How States Differ on Divorce Laws

Financial Struggle

Not only is the divorce process an emotional rollercoaster filled with paperwork and lawyer meetings, it’s also riddled with laws that differ from state to state. Laws that apply to a couple in Topeka, likely won’t be the case in Tonasket.

Where a couple decides to file is important because it can determine what laws are applied to things like alimony, child custody and distribution of assets.

Here’s a look at how some states treat big divorce issues that can create a major bust or boom on a divorcee’s bottom line.

When are assets classified as material? New York considers the date that divorce papers are filed in court to be the cut-off date for accumulation of marital assets. Whereas in Connecticut, where there is a mandatory 90-day cooling off period between filing for divorce and the date a judgment can be rendered, assets are considered marital until a divorce is final.

“In Connecticut, assets are divided as of their value on the date of dissolution of marriage,” says Eric Broder of Broder & Orland in Westport. “If one party wins the lottery or gets a bonus from employment [prior to the divorce finalizing], those assets become part of the asset pool.”

Who has inheritance rights? In Nebraska, an equitable division state, an inheritance is considered separate property if the inheritance funds are never comingled with marital property.

“If a person received $350,000 in their name only, but that spouse then took out $100,000 and put it toward a down payment for a jointly-lived in house, only $250,000 of that inheritance is considered separate property,” says David Reed, family attorney at Lewis, Pfanstiel & Williams in Omaha. “If you are going to argue that it is not marital property, the burden is on you.”

When it comes to how assets will be divided, parties need to know what is marital property versus separate property, and whether they live in a community property or common law state.

How is child support determined? Unlike most states, Illinois’ child-support law does not take into account how much parenting time a parent has with his or her child.

“The non-residential parent pays a fixed percentage of his or her income regardless of how much time he or she spends with the child,” explains Marie Fahnert, founder of Fahnert Law in Chicago. “For example, if your child spends 50% of her time with you, but you are the non-residential parent, you will likely have to pay the same child-support as a parent who only sees his child a couple of hours per week.”

While Illinois bases the child-support obligation on the non-residential parent’s net income, in neighboring Michigan child support is determined by the non-residential parent’s income and number of overnights a parent has with a child.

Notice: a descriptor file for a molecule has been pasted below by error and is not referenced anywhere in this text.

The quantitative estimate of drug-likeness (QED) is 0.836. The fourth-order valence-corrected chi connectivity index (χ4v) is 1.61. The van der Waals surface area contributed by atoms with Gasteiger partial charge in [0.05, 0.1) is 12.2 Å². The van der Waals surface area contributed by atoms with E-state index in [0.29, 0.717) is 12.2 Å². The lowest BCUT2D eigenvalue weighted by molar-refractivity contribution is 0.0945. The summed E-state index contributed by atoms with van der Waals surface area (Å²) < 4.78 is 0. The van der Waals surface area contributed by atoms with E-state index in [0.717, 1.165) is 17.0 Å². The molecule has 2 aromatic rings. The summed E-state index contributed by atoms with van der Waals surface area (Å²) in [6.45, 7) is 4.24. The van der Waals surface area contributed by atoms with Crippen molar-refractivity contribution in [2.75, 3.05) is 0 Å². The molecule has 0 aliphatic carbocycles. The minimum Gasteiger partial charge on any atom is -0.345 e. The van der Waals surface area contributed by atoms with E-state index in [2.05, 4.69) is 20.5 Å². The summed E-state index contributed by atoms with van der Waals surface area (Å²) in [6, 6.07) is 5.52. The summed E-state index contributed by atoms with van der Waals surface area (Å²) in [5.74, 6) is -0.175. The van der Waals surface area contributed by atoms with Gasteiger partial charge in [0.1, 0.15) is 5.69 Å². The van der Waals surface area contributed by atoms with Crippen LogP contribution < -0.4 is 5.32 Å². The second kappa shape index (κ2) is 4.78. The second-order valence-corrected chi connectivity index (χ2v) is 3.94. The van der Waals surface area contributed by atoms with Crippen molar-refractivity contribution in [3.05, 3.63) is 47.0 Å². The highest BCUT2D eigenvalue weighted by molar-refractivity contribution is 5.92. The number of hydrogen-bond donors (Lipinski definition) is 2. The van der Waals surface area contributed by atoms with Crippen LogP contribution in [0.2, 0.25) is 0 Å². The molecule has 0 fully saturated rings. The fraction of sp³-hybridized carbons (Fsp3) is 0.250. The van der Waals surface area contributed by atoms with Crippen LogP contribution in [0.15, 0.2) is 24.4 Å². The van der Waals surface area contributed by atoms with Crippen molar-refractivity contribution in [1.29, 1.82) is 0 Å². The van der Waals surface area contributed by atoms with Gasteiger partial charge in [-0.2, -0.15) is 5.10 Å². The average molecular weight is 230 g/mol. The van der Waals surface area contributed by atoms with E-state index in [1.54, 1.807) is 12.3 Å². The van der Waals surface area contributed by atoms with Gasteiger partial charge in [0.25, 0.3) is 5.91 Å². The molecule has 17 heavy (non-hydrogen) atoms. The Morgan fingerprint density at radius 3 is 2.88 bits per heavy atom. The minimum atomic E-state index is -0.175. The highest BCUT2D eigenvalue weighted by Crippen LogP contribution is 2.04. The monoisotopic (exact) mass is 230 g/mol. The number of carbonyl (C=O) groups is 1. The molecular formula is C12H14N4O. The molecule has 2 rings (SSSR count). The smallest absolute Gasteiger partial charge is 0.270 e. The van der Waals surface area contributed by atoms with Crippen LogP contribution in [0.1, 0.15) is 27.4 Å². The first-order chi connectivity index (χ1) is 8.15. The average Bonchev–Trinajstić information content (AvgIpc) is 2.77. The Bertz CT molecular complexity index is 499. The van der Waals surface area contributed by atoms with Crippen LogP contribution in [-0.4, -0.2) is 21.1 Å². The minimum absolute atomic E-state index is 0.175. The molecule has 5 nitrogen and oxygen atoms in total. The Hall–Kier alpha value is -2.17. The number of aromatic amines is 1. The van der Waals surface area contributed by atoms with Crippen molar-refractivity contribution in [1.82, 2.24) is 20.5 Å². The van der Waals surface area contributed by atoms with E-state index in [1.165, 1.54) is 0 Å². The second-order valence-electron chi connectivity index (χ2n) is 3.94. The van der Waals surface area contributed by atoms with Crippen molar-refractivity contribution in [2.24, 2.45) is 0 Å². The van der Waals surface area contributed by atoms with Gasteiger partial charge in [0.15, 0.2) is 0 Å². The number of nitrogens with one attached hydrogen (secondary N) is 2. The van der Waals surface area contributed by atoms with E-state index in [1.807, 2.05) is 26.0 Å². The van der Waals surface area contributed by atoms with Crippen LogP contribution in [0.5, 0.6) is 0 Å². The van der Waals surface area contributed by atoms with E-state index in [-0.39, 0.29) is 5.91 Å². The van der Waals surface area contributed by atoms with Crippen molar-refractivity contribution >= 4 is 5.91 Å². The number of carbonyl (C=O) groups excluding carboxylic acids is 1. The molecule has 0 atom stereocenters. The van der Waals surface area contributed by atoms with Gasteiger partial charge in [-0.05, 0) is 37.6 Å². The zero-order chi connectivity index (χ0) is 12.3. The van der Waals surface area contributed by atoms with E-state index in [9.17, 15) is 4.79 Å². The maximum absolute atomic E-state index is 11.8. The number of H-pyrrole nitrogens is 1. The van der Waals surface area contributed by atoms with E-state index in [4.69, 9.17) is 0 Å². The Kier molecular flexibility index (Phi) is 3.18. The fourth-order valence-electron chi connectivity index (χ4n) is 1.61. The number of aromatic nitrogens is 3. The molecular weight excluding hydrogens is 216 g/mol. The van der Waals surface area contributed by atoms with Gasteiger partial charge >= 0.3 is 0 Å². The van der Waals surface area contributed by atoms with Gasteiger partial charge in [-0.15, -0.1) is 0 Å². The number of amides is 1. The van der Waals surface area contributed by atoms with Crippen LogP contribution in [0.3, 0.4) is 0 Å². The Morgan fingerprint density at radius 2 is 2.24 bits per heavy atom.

Who pays legal fees? In California, if the income of the two parties is not equal, the court can order a contribution from the higher-earning party toward the lower-earning party's legal fees.

“The court believes there should be a level playing field because you go to divorce court, not necessarily because you want to, but because you have to divide the estate and end a marriage,” says Lisa Hughes, founding partner at Hughes and Hughes in Orange County.

Assigning one party to contribute toward the other’s legal fees, however, is not that easy. “The court has to do the same analysis as when we are looking at long-term spousal support,” adds Hughes, “And the court now looks at how complex the case was and whether the time was well spent. They are getting more and more critical because bills were getting higher and higher.”

Can college tuition be forced to be paid? Alabama courts can order divorced parents to pay post-minority support, which can go toward a child with a disability or toward paying for post-secondary education.

“Unless children are almost at college age, this typically is not part of a divorce settlement, but becomes a modification along the way, an issue deferred for a later date,” says attorney Steven Eversole, of Eversole Law in Birmingham.

The obligation refers to paying for room, board, books, tuition and fees. Certain factors, such as the financial resources of the parents and the child and the child’s aptitude for the requested education, contribute to the court’s decision.